Input stage 157 includes one six-input NAND gate 180 and six pairs of NAND gates, Al and B1, A2 and B2, A3 and B3, A4 and B4, A5 and B5, and finally, A6 and B6. Only the first pair, A1 and B1, and the last pair, A6 and B6, are shown. These two pairs connect to input terminals 1 and 6, respectively, of gate 180. The remaining four pairs of gates connect to input terminals 2, 3, 4, and5 of gate 180. Gates Al, A2, A3, A4, A5 and A6 are input gates or simply inverters (because they have only one input terminal each); gates B1, B2, B3, B4, B5 and B6 are indicator drivers which turn on fault lights Il through I6 to identify defective lead connections in the integrated circuit being tested (chip or unit under test). Signals to the input gates are supplied by the error detectors described in a foregoing portion of this application, namely output terminals 150 of the detector boards. The input terminals of the six input gates, Al through A6, are identified as Dl through D6, respectively. A positive or high level signal at one of these input terminals indicates an open connection at a particular terminal of the circuit of the chip or unit under test. For the purpose of explanation, it will be assumed that an open circuit has been detected in a terminal of the unit under test and that the output of the associated error detector is connected to input terminal D1. The signal level at terminal D1 is thus high, as is input terminal 181 of input gate A1.

The high level represented by the arrow pointing upward at input terminal 181 of input gate'Al produces a low level at output terminal 182 of gate A1, as indicated by the arrow pointing downward. Because output terminal 182 of gate A1 is connected to input terminal I of gate 180, the signal level at input terminal 1 is also low and output terminal 183 of gate 180 is therefore high, as indicated by the arrow pointing upward. Inverter 163 inverts the high level thus produced at its input terminal and delivers a low level at its output terminal as indicated by the arrow pointing downward.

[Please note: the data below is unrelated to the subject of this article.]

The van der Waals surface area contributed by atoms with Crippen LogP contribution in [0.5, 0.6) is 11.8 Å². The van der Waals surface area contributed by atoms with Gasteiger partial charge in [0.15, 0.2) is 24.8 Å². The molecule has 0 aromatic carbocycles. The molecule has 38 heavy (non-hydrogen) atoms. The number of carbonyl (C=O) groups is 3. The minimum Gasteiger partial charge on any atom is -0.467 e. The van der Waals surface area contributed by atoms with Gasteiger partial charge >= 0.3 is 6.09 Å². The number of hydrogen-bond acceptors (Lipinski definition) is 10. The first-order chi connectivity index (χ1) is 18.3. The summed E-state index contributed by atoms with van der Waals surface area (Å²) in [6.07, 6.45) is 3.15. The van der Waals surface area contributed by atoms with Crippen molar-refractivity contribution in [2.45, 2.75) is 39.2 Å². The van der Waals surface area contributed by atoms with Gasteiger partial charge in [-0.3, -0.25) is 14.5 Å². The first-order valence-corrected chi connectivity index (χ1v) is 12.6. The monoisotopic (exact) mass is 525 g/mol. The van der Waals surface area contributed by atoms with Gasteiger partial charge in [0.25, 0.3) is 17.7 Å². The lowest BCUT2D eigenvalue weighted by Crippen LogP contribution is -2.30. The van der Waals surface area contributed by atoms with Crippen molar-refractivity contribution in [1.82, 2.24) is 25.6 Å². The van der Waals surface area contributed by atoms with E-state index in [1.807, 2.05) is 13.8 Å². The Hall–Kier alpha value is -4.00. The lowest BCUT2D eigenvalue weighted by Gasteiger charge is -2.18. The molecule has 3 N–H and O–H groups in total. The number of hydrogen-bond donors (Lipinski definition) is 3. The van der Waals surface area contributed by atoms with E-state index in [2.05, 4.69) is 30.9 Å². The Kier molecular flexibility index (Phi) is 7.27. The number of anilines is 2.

If all of the input terminals D7 through D12 of input stage 158 are low (indicating no faults at the corresponding terminals of the unit under test), all of the six input terminals of gate 184 will be high and output terminal 185 of gate 184 will be low as indicated. Similarly, if all of the input terminals of input stages 159 and 160 are low, their output terminals 186 and 187, respectively, willalso be low as indicated. By the same line of reasoning, the signal levels at input and outut terminals of gate 164 may be determined as indicated by the arrows shown adjacent the output terminals of this gate.

Output stage 161 includes nine three-input NAND gates C1 through C9, nine output gates or inverters E1 through E9, and nine flip-flops FFl through FF9. Nine additional sets of the same three parts are repeated in identical output stage 162. The total of 18 sets correspond to the 18 test positions, each of which may hold a chip or test unit. The function of the 18 sets is to light a visual indicator corresponding to the particularchip or unit under test in which an open lead connection has been detected.

Before proceeding with the description of operation for typical output stage 161, it will be instructive first to describe the operation of the flip-flop. A flip-flop is

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Classifications
U.S. Classification324/522, 324/555, 714/E11.154, 324/537, 374/45, 374/124, 324/750.11, 324/762.1, 324/756.1
International ClassificationG06F11/24, H01L21/66
Cooperative ClassificationG06F11/24
European ClassificationG06F11/24